Cotton producers are too familiar with the potential damage from thrips and nematodes, and University of Georgia Extension specialists are now looking for possible interactions between these two pests.
“Anyone who grows cotton is familiar with thrips,” says Phillip Roberts, University of Georgia Extension entomologist. “When you think about insect pests in the Southeast, there’s no question they’re our most consistent pest.”
Growers are more than familiar with the visible damage caused by thrips, says Roberts, whether it’s the crinkling of leaves in certain plants, or more serious damage where no at-plant insecticides have been used, including stand loss or the loss of terminal dominance.
“We see a very consistent response to an at-plant treatment, and that’s why most of our growers use an at-plant treatment,” he says.
And it’s estimated, adds Roberts, that at least 70 percent of Georgia’s cotton acreage is infested with nematodes. “Many of our at-plant insecticides are used as at-plant treatments for nematodes. Temik, of course, has been the standard treatment of thrips and nematodes for many years. But we also have seed treatments that have activity on nematodes and thrips. When a farmer makes a decision about at-plant treatments, he’s thinking about both pests,” he says.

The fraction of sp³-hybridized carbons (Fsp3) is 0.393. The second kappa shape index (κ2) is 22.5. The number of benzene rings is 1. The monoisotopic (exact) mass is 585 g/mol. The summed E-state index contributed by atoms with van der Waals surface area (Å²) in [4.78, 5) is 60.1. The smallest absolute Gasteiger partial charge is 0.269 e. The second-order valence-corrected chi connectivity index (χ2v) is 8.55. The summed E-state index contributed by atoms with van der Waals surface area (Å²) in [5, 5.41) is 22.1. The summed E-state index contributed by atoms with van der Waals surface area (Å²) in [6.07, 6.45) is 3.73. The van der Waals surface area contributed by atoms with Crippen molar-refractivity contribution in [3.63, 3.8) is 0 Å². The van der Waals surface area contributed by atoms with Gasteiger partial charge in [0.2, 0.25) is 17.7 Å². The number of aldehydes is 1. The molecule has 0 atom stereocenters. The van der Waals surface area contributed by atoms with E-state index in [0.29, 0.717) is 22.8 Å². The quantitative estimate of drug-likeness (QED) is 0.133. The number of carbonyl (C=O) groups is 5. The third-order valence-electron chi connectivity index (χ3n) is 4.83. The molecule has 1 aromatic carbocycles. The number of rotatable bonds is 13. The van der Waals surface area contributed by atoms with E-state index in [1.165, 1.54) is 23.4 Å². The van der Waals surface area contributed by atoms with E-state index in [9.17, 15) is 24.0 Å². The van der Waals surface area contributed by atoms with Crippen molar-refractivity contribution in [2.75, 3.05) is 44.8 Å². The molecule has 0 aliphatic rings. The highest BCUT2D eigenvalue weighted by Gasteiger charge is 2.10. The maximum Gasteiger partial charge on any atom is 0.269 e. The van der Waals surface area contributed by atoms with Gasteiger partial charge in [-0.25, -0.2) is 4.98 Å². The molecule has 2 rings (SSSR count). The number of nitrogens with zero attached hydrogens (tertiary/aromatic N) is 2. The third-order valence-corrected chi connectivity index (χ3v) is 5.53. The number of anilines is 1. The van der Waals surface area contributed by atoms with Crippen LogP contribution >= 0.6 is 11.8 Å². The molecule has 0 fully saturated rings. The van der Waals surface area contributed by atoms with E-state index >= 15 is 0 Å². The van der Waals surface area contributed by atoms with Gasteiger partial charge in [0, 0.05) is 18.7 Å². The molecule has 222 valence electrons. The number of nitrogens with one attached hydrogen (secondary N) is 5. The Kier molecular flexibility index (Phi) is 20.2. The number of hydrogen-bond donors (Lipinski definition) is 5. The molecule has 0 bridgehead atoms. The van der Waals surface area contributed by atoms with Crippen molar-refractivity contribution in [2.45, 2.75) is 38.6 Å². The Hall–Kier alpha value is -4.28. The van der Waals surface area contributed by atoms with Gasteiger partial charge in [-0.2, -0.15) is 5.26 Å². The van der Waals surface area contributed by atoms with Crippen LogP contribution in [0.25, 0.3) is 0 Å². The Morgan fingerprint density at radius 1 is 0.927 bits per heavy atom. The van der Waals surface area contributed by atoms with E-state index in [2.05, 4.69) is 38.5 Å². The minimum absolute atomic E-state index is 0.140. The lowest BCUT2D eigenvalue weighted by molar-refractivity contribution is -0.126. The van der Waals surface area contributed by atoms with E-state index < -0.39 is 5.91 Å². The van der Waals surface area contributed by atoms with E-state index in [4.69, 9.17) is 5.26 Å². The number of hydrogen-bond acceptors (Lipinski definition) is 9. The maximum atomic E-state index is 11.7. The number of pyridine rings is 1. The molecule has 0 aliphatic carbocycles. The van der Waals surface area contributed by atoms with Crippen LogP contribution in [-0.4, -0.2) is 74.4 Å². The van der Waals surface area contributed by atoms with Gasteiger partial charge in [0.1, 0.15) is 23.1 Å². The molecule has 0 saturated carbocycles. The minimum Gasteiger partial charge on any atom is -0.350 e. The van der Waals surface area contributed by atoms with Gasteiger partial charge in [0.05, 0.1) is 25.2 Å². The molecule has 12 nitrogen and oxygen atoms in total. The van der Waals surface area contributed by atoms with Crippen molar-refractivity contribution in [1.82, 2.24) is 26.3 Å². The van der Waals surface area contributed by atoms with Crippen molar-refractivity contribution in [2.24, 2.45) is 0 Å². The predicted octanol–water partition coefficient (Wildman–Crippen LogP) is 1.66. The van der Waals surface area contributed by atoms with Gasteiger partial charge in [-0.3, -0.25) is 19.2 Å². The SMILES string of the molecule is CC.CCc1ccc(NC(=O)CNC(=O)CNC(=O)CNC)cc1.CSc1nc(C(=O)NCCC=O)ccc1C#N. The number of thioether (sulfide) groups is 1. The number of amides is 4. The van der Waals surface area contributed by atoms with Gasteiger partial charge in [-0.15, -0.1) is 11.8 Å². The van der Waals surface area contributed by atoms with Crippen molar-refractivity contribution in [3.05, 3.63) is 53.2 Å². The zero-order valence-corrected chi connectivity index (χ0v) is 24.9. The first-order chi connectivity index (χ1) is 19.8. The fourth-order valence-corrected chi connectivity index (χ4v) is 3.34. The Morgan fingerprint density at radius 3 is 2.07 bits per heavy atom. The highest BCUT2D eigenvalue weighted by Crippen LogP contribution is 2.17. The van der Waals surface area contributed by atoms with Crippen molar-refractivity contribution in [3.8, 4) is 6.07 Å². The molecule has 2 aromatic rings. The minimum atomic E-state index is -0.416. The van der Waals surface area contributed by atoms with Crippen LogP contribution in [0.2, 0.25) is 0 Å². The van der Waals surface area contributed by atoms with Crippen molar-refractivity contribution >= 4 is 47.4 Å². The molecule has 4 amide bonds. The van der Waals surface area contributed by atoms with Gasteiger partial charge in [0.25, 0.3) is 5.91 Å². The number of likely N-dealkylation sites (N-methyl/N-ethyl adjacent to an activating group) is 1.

Whether a grower applies a nematicide in the furrow or as a fumigant, he’s basically treating a very small or limited area, he says. The life of the cotton plant and the half-life of the nematicide are relatively brief, so the effects are temporary.
“Basically, you have a zone where that seedling will be growing and developing that is perhaps protected from nematodes. But ultimately, nematodes will fill that zone back up. So you have a window to give that plant a head-start. We can get a good root zone established in 28 or 30 days, and then we can tolerate or outgrow a lot of potential problems with nematodes,” says Roberts.
One of the goals with a nematode management program is to have a rapidly developing cotton root system, says Roberts. “We’re familiar with how thrips will stunt cotton plants. We know the damage thrips can do, because we see severe stunting of above-ground plant growth. Have you ever thought about what is happening below ground?”
Researchers and Extension specialists participated in a project in 2006 looking at the interaction between pendimethalin injury and how the uptake of insecticides are impacted. In this research, thrips populations were correlated with root growth. Research also was conducted in California in the early 1990s looking at how thrips impact root growth.
The Georgia research, says Roberts, revealed an inverse relationship — the more thrips present, the less root development occurs. “For the last several years, we’ve been addressing this impact of thrips damage on roots in more detail,” he says.
One small plot trial showed that as thrips injury was decreased, root growth increased. “In that same trial, we looked at dry weights of the above-ground plant and dry weights of the roots, and there’s a strong correlation. What you see in terms of stunting above ground, the same type of stunting is occurring below ground,” he says.